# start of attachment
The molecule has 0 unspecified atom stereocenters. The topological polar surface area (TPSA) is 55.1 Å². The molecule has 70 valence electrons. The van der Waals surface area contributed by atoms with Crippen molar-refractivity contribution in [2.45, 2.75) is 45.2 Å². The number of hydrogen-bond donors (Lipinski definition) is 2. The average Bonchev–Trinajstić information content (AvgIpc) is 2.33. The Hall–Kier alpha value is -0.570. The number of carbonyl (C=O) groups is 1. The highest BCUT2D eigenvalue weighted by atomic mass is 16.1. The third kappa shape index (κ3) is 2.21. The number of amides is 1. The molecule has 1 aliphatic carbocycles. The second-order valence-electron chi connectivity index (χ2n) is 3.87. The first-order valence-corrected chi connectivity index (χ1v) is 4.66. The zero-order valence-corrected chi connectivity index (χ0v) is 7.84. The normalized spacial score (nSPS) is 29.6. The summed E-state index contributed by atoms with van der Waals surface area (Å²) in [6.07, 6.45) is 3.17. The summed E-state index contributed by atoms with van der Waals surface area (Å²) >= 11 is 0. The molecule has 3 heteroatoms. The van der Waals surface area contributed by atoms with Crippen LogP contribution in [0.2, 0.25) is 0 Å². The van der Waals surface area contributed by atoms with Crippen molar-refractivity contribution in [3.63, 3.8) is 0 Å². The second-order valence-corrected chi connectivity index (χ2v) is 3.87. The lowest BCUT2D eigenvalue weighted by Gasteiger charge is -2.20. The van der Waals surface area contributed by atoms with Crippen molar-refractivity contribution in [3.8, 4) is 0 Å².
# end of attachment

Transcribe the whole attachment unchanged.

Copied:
The molecule has 0 unspecified atom stereocenters. The topological polar surface area (TPSA) is 55.1 Å². The molecule has 70 valence electrons. The van der Waals surface area contributed by atoms with Crippen molar-refractivity contribution in [2.45, 2.75) is 45.2 Å². The number of hydrogen-bond donors (Lipinski definition) is 2. The average Bonchev–Trinajstić information content (AvgIpc) is 2.33. The Hall–Kier alpha value is -0.570. The number of carbonyl (C=O) groups is 1. The highest BCUT2D eigenvalue weighted by atomic mass is 16.1. The third kappa shape index (κ3) is 2.21. The number of amides is 1. The molecule has 1 aliphatic carbocycles. The second-order valence-electron chi connectivity index (χ2n) is 3.87. The first-order valence-corrected chi connectivity index (χ1v) is 4.66. The zero-order valence-corrected chi connectivity index (χ0v) is 7.84. The normalized spacial score (nSPS) is 29.6. The summed E-state index contributed by atoms with van der Waals surface area (Å²) in [6.07, 6.45) is 3.17. The summed E-state index contributed by atoms with van der Waals surface area (Å²) >= 11 is 0. The molecule has 3 heteroatoms. The van der Waals surface area contributed by atoms with Crippen LogP contribution in [0.2, 0.25) is 0 Å². The van der Waals surface area contributed by atoms with Crippen molar-refractivity contribution in [3.63, 3.8) is 0 Å². The second-order valence-corrected chi connectivity index (χ2v) is 3.87. The lowest BCUT2D eigenvalue weighted by Gasteiger charge is -2.20. The van der Waals surface area contributed by atoms with Crippen molar-refractivity contribution in [3.8, 4) is 0 Å².